In Aryan Worldview Houston Chamberlain discusses the importance of Indology in the effort to gain deeper insight into the essence of Indo-European thought. Relying on Sanskrit being part of the Indo-Aryan, and thereby part of the Indo-European, family of languages, from which he supposes a common ancestry, he deems Europeans can benefit greatly from a study of the Vedic texts, the latter expressing another facet of the Indo-European ancestral soul; this facet he sets in contradistinction, and as complementary, to the Hellenic: while the Hellenes were concerned with form, the Aryans were concerned with substance.
Chamberlain rejects Buddhism as un-Aryan and, most importantly and for the same reason, he rejects the teachings of the Christian Church, which he deems to have had a distorting effect on European thought through its foundations in the Hebraic tradition. This is not to say that Chamberlain was anti-Christian, or anti-Christ; along with Émile Burnouf and Paul de Lagarde, the Biblical scholar, he was rather a forerunner of Positive Christianity, a 'purified' form of the religion that was wholly in harmony with the ancient German tradition, right into its pagan past. As with Positive Christianity, Chamberlain's text falls within the tradition of 19th-century Higher Criticism: it is call to understand the world behind the ancient texts.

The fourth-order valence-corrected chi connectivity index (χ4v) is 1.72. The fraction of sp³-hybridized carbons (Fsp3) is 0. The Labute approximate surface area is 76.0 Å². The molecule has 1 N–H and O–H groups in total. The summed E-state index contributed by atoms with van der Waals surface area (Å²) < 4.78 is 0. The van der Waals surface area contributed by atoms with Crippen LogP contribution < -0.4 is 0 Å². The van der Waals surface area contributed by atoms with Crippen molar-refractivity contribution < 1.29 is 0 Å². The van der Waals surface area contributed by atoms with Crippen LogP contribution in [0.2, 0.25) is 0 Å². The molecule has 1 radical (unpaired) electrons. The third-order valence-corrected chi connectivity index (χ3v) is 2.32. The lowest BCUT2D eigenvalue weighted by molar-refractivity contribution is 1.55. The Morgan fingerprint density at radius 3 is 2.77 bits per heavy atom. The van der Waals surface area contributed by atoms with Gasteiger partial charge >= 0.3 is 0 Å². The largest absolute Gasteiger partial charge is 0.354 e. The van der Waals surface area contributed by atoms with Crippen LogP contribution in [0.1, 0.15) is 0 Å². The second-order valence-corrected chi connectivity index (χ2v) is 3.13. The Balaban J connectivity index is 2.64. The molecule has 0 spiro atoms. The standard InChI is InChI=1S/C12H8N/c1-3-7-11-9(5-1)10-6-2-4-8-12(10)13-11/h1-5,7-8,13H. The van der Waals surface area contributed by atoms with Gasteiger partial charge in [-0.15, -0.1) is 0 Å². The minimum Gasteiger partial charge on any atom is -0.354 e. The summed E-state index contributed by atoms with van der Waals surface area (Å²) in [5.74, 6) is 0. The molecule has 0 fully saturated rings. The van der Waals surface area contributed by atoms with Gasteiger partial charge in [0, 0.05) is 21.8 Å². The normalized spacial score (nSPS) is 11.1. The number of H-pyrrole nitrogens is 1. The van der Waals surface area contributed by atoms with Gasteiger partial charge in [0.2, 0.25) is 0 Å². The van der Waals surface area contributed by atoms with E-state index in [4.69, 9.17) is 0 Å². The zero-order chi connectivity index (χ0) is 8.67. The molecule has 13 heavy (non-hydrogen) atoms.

Needless to say, Chamberlain's ideas are unfashionable today: firstly, in death he was heavily promoted by the National Socialists, and, secondly, they belong to an intellectual tradition and approach to the humanities that has since fallen into obscurity, having given way to egalitarian or universalist discourses of emancipation. However, his influence was significant and essential to understanding the history of ideas in Germany during the 19th and 20th centuries: his magnum opus, The Foundations of the Nineteenth Century, published a few years earlier, enjoyed curricular status in German education and numerous reprints until the end of Word War II; and Aryan Worldview, though brief and introductory, is, in a way, an addendum to some of the themes explored in that work.
Rendered in a superbly clear translation, this is the first official English-language edition of Chamberlain's text since its original publication in German in 1905. With a translator's foreword, footnotes, and a full index, this volume will serve as a reference for both students and scholars alike.
|Author||Chamberlain, Houston Stewart|
|Contributors||Hadding Scott (translator)|
|Publisher||The Palingenesis Project (Wermod and Wermod Publishing Group)|
|Date or Year of Publication / Release||2015|